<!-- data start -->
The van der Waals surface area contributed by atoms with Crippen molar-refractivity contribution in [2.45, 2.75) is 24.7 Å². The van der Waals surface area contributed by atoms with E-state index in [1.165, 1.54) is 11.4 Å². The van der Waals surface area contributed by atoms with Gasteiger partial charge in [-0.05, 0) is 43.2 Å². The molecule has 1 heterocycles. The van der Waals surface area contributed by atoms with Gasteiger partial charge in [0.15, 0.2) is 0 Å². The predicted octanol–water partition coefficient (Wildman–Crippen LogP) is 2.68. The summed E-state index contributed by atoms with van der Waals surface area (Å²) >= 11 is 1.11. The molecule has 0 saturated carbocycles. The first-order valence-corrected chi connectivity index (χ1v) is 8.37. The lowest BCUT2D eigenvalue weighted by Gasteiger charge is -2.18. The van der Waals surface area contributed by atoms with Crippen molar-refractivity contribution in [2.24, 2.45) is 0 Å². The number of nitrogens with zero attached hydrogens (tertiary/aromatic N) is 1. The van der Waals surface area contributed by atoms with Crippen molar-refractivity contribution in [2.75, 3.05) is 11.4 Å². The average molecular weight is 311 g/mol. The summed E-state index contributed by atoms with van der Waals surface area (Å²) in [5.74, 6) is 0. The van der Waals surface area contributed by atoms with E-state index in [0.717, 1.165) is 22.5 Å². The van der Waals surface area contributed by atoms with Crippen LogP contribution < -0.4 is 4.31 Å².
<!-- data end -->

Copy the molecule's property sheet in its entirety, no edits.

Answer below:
The van der Waals surface area contributed by atoms with Crippen molar-refractivity contribution in [2.45, 2.75) is 24.7 Å². The van der Waals surface area contributed by atoms with E-state index in [1.165, 1.54) is 11.4 Å². The van der Waals surface area contributed by atoms with Gasteiger partial charge in [-0.05, 0) is 43.2 Å². The molecule has 1 heterocycles. The van der Waals surface area contributed by atoms with Gasteiger partial charge in [0.15, 0.2) is 0 Å². The predicted octanol–water partition coefficient (Wildman–Crippen LogP) is 2.68. The summed E-state index contributed by atoms with van der Waals surface area (Å²) >= 11 is 1.11. The molecule has 0 saturated carbocycles. The first-order valence-corrected chi connectivity index (χ1v) is 8.37. The lowest BCUT2D eigenvalue weighted by Gasteiger charge is -2.18. The van der Waals surface area contributed by atoms with Crippen molar-refractivity contribution in [2.24, 2.45) is 0 Å². The number of nitrogens with zero attached hydrogens (tertiary/aromatic N) is 1. The van der Waals surface area contributed by atoms with Crippen molar-refractivity contribution in [2.75, 3.05) is 11.4 Å². The average molecular weight is 311 g/mol. The summed E-state index contributed by atoms with van der Waals surface area (Å²) in [5.74, 6) is 0. The van der Waals surface area contributed by atoms with E-state index in [0.717, 1.165) is 22.5 Å². The van der Waals surface area contributed by atoms with Crippen LogP contribution < -0.4 is 4.31 Å².